May 118

Retailers, restaurants, movie theaters, malls, museums and libraries may reopen up to 25% capacity. Places of worship may remain open while observing distancing practices. Outdoor sports with up to four people may take place. Nursing facilities remain closed to visitors. Hair salons and barbershops can open May 8. Gyms, nonessential manufacturers and oce buildings can open May 18 at 25% capacity.

could lead to a spike in new cases. “We don’t know what [that deci- sion] is going to cost,” she said. “If [the virus] continues to spread through the community, we will end up back to where we were at before.” A Texas Restaurant Association survey conducted in late April showed that more than 56% of restaurant owners chose not to reopen May 1 and said they were unsure if they would reopen in the days that followed. Of the 100 local restaurants con- tacted by Community Impact News-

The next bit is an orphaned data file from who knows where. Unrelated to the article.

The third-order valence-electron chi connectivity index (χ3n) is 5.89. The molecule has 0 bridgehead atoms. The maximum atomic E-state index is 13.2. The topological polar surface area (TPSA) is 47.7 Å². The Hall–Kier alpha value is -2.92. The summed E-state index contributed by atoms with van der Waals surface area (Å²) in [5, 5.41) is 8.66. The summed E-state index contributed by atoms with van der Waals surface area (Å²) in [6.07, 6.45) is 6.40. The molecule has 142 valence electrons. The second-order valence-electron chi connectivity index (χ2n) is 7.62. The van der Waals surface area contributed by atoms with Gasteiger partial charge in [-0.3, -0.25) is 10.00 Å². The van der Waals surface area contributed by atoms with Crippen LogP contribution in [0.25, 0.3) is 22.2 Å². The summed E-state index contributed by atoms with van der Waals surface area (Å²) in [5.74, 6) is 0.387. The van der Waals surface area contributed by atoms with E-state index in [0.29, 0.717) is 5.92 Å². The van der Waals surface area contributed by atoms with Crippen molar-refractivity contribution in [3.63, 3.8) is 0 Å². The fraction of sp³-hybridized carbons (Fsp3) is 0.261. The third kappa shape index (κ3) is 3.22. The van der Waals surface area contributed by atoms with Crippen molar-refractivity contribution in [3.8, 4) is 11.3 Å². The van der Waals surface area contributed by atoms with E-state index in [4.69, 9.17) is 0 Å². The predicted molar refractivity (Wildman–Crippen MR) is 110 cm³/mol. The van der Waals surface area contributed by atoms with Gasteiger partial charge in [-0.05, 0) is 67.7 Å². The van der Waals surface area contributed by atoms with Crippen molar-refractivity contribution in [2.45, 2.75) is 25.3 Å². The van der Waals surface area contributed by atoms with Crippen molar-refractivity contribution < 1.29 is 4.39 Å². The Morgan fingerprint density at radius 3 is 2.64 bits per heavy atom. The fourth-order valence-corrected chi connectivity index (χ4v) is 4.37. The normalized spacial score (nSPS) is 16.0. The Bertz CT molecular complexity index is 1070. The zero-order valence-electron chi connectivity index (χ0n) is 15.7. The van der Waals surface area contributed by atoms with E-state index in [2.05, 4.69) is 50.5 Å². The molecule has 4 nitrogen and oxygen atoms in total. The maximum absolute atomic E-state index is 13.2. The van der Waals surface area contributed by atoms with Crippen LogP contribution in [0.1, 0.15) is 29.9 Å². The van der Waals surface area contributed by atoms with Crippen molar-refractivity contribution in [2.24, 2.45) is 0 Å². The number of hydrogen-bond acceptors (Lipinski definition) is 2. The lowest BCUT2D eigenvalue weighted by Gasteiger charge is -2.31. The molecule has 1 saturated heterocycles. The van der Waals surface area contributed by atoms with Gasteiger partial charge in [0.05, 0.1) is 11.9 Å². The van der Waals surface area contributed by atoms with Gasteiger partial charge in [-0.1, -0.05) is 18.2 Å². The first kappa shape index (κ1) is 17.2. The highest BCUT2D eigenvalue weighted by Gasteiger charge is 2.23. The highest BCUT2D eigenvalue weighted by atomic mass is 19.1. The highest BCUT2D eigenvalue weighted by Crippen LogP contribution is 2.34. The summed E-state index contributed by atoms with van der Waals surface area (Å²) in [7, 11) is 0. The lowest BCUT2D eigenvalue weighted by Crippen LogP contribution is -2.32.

“It’s darn important to those retailers who were forced to close, and this now gives them an opportunity to open back up,” he said. Richardson’s business commu- nity is at an advantage because of the large number of tech, man- ufacturing and nancial compa- nies, the majority of which were able to quickly pivot to a virtual platform, Sproull said. It took only six days for the city’s largest employer, State

Could begin May 18

Beginning May 18, Abbott may allow some businesses to reopen and some to increase their capacities to 50%, depending on statewide COVID-19 containment. This information was current as of press time May 13.

precautions Abbott has provided recommendations for shoppers and business owners to maintain health precautions through the state’s rst reopening phase.